PPP Loan fraud

During the COVID-19 pandemic, the federal government issued loans to small businesses through the Paycheck Protection Program. Fraudsters leveraged the opportunity to obtain funding through deceptive means. Because the loans were processed by financial institutions, PPP fraud is a variety of bank fraud. Individuals may be accused of PPP fraud if they:

  • applied for a PPP loan under a fictitious business name
  • misstated business income
  • provided false documentation in support of a PPP loan application
  • provided other false information during the PPP application

Applying for a small business loan can be a complicated process. If you have been accused of PPP fraud due to an error, a federal defense attorney may be able to help.

Healthcare and Medicare fraud

There are several angles from which healthcare fraud occurs. Patients, healthcare facilities, and medical service providers can perpetrate fraud against the government and insurance companies.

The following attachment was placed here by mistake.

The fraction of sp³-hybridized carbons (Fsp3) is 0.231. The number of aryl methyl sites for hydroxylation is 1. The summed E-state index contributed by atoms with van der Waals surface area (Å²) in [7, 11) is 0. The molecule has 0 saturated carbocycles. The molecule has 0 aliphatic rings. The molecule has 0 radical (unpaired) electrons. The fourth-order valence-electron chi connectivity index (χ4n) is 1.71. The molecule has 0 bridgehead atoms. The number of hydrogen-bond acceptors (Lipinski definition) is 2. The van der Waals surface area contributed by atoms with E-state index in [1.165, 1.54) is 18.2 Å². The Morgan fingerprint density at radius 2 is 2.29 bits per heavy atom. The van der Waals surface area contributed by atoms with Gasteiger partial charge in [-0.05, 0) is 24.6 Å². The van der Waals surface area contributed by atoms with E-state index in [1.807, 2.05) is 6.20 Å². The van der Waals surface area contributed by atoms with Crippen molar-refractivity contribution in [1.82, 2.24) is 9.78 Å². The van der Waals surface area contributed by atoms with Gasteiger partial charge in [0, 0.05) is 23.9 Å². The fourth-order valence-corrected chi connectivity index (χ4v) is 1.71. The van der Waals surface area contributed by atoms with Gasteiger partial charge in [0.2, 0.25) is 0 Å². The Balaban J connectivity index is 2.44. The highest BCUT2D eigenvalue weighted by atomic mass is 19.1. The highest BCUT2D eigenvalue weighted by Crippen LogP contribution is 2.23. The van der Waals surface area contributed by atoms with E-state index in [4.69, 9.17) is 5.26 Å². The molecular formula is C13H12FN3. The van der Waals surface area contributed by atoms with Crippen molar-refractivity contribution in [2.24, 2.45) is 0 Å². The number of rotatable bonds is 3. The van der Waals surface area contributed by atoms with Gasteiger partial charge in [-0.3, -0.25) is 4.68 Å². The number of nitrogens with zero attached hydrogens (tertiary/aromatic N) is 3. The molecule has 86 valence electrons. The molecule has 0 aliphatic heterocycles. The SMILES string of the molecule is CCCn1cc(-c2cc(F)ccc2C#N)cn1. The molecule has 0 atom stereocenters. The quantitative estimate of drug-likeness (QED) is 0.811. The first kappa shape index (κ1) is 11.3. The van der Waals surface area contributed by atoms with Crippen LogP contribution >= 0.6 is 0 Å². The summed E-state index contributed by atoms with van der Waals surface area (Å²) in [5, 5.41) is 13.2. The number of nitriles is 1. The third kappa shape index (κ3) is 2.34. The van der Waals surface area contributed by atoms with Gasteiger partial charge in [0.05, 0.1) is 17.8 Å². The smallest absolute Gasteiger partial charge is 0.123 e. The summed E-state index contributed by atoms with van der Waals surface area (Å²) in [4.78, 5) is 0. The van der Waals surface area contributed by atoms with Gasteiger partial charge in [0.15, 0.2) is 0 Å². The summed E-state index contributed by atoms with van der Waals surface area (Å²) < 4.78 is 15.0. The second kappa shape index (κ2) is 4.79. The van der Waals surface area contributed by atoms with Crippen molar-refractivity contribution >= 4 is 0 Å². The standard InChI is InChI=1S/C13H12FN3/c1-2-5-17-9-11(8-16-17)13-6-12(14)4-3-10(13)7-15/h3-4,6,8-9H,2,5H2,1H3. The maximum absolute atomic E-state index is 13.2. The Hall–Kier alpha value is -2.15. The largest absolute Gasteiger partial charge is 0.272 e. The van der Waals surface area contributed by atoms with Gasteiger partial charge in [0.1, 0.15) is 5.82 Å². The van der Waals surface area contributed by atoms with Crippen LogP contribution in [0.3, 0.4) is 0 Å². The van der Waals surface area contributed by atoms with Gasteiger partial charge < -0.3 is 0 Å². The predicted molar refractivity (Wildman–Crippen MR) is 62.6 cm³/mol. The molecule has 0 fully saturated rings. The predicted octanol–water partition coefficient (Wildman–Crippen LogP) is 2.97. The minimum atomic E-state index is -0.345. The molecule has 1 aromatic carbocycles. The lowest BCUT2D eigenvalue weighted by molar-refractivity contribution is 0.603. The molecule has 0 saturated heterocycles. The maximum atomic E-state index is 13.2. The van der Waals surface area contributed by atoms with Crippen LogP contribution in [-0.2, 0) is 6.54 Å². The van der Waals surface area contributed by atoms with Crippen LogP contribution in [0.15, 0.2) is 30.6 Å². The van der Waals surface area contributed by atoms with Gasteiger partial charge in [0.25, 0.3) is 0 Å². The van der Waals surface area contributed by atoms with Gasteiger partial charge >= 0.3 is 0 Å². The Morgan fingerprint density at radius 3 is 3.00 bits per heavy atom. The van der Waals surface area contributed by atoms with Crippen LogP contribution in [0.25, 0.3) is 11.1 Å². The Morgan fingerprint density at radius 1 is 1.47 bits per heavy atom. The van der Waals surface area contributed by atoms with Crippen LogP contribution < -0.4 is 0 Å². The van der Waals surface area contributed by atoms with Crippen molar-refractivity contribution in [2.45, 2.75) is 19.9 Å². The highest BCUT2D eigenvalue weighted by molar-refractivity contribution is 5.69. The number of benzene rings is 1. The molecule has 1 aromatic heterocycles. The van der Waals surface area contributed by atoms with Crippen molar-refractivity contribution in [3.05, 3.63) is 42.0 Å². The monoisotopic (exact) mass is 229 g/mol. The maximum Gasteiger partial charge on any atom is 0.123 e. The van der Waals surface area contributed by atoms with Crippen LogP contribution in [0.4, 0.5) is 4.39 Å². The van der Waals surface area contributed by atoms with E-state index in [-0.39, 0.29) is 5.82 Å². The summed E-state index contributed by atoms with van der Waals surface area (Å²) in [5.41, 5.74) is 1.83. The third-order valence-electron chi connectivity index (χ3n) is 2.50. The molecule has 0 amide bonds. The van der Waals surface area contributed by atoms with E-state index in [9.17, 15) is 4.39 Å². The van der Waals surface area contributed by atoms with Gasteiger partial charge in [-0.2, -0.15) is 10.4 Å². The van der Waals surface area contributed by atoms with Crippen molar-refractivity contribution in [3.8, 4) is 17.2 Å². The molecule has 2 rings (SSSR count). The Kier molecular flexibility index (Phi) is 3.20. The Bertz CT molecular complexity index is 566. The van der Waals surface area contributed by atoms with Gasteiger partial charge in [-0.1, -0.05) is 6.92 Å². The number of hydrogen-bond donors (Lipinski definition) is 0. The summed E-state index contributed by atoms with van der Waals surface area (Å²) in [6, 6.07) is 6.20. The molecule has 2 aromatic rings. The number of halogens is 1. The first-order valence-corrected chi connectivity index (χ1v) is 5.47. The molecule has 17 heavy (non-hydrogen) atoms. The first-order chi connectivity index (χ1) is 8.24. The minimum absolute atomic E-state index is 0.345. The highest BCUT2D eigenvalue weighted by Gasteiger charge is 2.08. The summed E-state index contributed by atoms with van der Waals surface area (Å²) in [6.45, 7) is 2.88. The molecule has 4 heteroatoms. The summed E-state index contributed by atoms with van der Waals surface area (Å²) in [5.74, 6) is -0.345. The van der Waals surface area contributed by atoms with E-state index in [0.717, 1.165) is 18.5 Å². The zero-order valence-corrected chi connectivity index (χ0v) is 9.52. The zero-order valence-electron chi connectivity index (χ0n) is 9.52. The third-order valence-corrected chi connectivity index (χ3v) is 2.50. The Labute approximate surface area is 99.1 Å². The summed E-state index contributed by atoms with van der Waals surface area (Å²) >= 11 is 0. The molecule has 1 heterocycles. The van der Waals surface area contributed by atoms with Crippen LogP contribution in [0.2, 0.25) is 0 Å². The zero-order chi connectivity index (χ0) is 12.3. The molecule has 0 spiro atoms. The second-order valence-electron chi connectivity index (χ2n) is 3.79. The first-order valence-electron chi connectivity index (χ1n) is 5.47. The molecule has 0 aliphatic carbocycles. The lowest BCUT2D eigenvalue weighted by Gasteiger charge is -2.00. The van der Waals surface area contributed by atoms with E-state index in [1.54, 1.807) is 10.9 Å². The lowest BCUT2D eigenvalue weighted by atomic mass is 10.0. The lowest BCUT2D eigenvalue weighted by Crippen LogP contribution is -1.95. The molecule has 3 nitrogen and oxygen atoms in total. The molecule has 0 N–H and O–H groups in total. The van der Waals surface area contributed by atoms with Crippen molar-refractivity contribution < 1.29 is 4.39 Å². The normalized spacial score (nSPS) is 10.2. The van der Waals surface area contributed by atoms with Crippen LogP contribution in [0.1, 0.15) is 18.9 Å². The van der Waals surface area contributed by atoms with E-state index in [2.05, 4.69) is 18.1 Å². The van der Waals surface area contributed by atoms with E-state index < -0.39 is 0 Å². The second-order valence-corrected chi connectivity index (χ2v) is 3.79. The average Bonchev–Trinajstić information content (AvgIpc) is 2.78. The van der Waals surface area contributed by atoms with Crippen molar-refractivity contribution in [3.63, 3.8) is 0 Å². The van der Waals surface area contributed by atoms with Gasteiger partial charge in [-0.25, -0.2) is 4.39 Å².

Fraud committed by medical providers

When medical providers are the perpetrators of healthcare fraud, the government and private insurance providers are usually the targets. Double billing occurs when a healthcare provider submits multiple insurance claims for a single service. Phantom billing occurs when a medical provider bills an insurance company for medical services or supplies a patient never received. Unbundling is the illegal practice of billing the government or an insurance company for multiple parts of a single service that should be billed under one price. Upcoding is the act of a medical service provider billing an insurance company for a more expensive service than the service the patient actually received.

Fraud committed by patients and others

Individuals and businesses defraud healthcare facilities, the government, insurance companies, and other people. Fraudsters pose as insurance agents and steal other people’s personal information. The fraudster may use the information to engage in financial crimes like credit card fraud, enroll the victim in a fake insurance plan, or fraudulently charge the victim’s payment card or bank account.